In spite of the many unmet needs of patients with advanced COPD and their caregivers, disparities in access to specialized palliative care services at the end of life between patients with COPD and those with lung cancer have been widely reported (4,19,20). Reasons for these disparities include ‘prognostic paralysis’, in which clinicians of patients with uncertain illness trajectories (such as COPD) procrastinate when considering the need for palliative care services; patient unwillingness to discuss end-of-life care (21,22); provider discomfort with initiating end-of-life dialogues (21); lack of financial resources (23); and lack of clinicians with expertise in the management of nonmalignant disease (23). Finally, the relative lack of evidence regarding the impact of incorporating palliative approaches into the care of people with advanced COPD (20) suggests that significant gaps in our knowledge base and, hence, patient management, remain.

Calls for a new model of care for people with advanced COPD, in which comprehensive palliative approaches are embedded within standard respiratory care, are becoming increasingly frequent (2,24,25). The commitment to high-quality care at the end of life is underpinned by a responsibility to evaluate and improve this care. Quality indicators (explicitly defined and measurable items referring to the structures, processes or outcomes of care [26]) are one means by which to evaluate end-of-life care quality that have been previously used with cancer populations (2729). The primary focus at the Canadian consensus meeting was to discuss the applicability, development and monitoring of indicators measuring the quality of end-of-life care for individuals with advanced COPD.

The impetus for organizing this meeting was provided by the work two of the authors (DG, DM) had previously undertaken using administrative data to examine health care use of people with COPD who were in their last 12 months of life. Funding for the meeting was secured through a Canadian Institutes of Health Research Meetings, Planning and Dissemination Grant. Along with representatives from the Canadian Lung Association, the Canadian Thoracic Society, the Canadian Respiratory Health Professionals and the Canadian Hospice and Palliative Care Association (CHPCA), patients with COPD and their family members – an interdisciplinary, nationally representative group of professionals with an interest in end-of-life care for this population – were invited to participate in this initial one-day meeting.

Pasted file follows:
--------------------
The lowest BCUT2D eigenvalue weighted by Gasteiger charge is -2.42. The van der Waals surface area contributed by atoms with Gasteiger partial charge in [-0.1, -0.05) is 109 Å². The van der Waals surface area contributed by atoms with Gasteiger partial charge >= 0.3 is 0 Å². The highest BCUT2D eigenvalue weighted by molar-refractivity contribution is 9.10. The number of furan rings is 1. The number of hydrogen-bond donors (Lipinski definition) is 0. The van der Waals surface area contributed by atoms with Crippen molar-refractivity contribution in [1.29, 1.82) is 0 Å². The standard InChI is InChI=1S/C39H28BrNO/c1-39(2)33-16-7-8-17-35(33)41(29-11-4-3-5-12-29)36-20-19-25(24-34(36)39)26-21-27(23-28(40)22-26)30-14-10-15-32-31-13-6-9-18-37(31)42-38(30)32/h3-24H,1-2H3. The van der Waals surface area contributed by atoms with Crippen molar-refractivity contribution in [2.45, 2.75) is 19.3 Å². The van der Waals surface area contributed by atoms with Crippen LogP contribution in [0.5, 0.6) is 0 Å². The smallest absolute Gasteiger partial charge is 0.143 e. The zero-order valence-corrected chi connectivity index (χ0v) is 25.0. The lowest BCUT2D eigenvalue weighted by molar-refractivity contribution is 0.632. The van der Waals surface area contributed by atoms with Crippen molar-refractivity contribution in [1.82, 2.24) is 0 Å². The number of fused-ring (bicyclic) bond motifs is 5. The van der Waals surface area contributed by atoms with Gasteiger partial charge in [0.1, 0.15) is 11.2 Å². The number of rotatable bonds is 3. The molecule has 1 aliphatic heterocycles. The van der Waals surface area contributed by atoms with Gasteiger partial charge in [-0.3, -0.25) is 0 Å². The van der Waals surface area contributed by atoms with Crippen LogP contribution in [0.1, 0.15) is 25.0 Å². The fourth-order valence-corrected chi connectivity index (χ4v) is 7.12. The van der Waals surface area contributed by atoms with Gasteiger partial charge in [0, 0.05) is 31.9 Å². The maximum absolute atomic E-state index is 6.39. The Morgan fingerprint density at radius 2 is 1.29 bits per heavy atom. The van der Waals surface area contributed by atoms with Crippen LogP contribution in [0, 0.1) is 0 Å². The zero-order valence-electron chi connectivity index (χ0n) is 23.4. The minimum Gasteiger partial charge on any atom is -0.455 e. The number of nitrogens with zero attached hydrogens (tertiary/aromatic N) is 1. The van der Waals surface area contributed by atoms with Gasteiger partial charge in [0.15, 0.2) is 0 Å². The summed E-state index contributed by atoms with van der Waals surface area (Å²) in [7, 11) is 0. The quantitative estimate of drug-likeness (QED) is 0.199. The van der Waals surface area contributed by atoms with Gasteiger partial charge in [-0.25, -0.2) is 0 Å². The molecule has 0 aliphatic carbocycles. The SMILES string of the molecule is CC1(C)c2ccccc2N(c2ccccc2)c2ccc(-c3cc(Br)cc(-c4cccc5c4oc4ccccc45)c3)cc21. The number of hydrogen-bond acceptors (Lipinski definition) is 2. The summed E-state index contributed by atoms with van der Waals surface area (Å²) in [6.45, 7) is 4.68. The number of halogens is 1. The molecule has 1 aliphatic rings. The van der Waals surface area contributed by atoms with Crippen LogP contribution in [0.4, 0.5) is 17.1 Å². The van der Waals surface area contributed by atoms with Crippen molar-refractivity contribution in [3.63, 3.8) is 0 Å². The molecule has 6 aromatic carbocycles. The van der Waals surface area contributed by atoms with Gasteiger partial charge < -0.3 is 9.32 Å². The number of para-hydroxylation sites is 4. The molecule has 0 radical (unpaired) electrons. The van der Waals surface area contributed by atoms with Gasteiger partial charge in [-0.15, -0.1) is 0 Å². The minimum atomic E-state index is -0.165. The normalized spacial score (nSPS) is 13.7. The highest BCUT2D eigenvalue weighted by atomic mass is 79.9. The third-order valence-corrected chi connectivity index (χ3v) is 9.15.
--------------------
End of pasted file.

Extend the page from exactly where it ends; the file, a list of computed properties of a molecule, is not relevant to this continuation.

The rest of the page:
MEETING OUTCOMES

Based on the findings of a preliminary Delphi survey conducted by DG (methodology and findings to be reported elsewhere) and designed to develop a draft of end-of-life care quality indicators for persons with COPD, a set of eight statements formed the basis for the group’s discussion. The initial statements were revised using consensus methods. Five statements (Table 1) emerged to reflect group opinion regarding critical process and outcome indicators of quality end-of-life care for individuals with advanced COPD (Table 2).

TABLE 1
Consensus statements regarding process indicators of quality of end-of-life care
TABLE 2
Consensus statements regarding outcome indicators of quality of end-of-life care for persons with advanced chronic obstructive pulmonary disease

FUTURE PLANS

Participants at the meeting agreed to move forward with an agenda to enhance end-of-life care for people with advanced COPD. Strategies to accomplish this goal were identified and include validating the indicators emerging from this meeting with patients and families across the country, developing a national position statement on end-of-life care for this population, collaborating with the CHPCA to enhance training of respiratory professionals in end-of-life care using an established workshop format, promoting joint initiatives between respiratory professionals and the CHPCA, exploring the possibilities of purchasing items on representative national surveys that reflect lung health concerns and working toward monitoring selected key indicators on a national basis. To continue work on these initiatives, a Respiratory End-of-life Care Collaborative Group will be developed. Interested individuals may contact Donna Goodridge at ac.ksasu@egdirdoog.annod for further information regarding activities of the group.

Acknowledgments

Donna Goodridge is a Canadian Institute of Health Research/RPP New Investigator. Darcy Marciniuk is a Lung Association of Saskatchewan COPD Professor. Dina Brooks is a Research Chair in Rehabilitation in COPD. Shelly Hutchinson holds a Canadian Respiratory Health Professionals Graduate Student Fellowship.

Footnotes

FUNDING: Funding for this meeting was provided through a Canadian Institutes of Health Research Meetings, Planning and Dissemination Grant.